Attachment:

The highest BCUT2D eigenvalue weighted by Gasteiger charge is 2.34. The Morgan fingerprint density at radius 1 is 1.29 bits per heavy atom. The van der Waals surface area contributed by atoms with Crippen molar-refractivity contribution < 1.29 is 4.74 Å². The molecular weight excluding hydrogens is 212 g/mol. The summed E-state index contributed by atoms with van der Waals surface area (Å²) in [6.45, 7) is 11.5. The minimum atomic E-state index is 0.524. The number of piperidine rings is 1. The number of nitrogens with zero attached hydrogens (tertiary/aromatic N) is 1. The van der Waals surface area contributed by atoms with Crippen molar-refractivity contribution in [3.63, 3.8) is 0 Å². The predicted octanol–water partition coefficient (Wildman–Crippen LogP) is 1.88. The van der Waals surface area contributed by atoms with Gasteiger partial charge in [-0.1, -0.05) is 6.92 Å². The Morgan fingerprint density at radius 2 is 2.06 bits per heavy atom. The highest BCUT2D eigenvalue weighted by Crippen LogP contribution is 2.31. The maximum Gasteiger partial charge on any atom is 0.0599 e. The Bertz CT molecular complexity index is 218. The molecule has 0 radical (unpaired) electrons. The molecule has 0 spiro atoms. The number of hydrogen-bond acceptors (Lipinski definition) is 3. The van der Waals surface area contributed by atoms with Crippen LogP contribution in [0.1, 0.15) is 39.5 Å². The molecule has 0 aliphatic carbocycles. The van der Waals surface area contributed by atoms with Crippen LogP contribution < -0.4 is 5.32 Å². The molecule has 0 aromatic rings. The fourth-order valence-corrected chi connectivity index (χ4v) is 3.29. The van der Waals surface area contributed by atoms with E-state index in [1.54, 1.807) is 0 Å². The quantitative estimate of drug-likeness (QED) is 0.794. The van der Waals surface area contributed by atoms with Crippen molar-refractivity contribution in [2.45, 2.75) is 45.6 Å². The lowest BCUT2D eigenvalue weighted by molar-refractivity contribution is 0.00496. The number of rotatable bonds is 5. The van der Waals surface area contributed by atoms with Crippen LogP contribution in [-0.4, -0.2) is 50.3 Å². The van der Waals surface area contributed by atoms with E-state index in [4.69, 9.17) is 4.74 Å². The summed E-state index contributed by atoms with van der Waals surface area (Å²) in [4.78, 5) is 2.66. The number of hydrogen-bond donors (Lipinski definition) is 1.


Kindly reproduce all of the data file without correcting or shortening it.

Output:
The highest BCUT2D eigenvalue weighted by Gasteiger charge is 2.34. The Morgan fingerprint density at radius 1 is 1.29 bits per heavy atom. The van der Waals surface area contributed by atoms with Crippen molar-refractivity contribution < 1.29 is 4.74 Å². The molecular weight excluding hydrogens is 212 g/mol. The summed E-state index contributed by atoms with van der Waals surface area (Å²) in [6.45, 7) is 11.5. The minimum atomic E-state index is 0.524. The number of piperidine rings is 1. The number of nitrogens with zero attached hydrogens (tertiary/aromatic N) is 1. The van der Waals surface area contributed by atoms with Crippen molar-refractivity contribution in [3.63, 3.8) is 0 Å². The predicted octanol–water partition coefficient (Wildman–Crippen LogP) is 1.88. The van der Waals surface area contributed by atoms with Gasteiger partial charge in [-0.1, -0.05) is 6.92 Å². The Morgan fingerprint density at radius 2 is 2.06 bits per heavy atom. The highest BCUT2D eigenvalue weighted by Crippen LogP contribution is 2.31. The maximum Gasteiger partial charge on any atom is 0.0599 e. The Bertz CT molecular complexity index is 218. The molecule has 0 radical (unpaired) electrons. The molecule has 0 spiro atoms. The number of hydrogen-bond acceptors (Lipinski definition) is 3. The van der Waals surface area contributed by atoms with Crippen LogP contribution in [0.1, 0.15) is 39.5 Å². The molecule has 0 aliphatic carbocycles. The van der Waals surface area contributed by atoms with Crippen LogP contribution < -0.4 is 5.32 Å². The molecule has 0 aromatic rings. The fourth-order valence-corrected chi connectivity index (χ4v) is 3.29. The van der Waals surface area contributed by atoms with E-state index in [1.54, 1.807) is 0 Å². The quantitative estimate of drug-likeness (QED) is 0.794. The van der Waals surface area contributed by atoms with Crippen molar-refractivity contribution in [2.45, 2.75) is 45.6 Å². The lowest BCUT2D eigenvalue weighted by molar-refractivity contribution is 0.00496. The number of rotatable bonds is 5. The van der Waals surface area contributed by atoms with Crippen LogP contribution in [-0.4, -0.2) is 50.3 Å². The van der Waals surface area contributed by atoms with E-state index in [4.69, 9.17) is 4.74 Å². The summed E-state index contributed by atoms with van der Waals surface area (Å²) in [4.78, 5) is 2.66. The number of hydrogen-bond donors (Lipinski definition) is 1.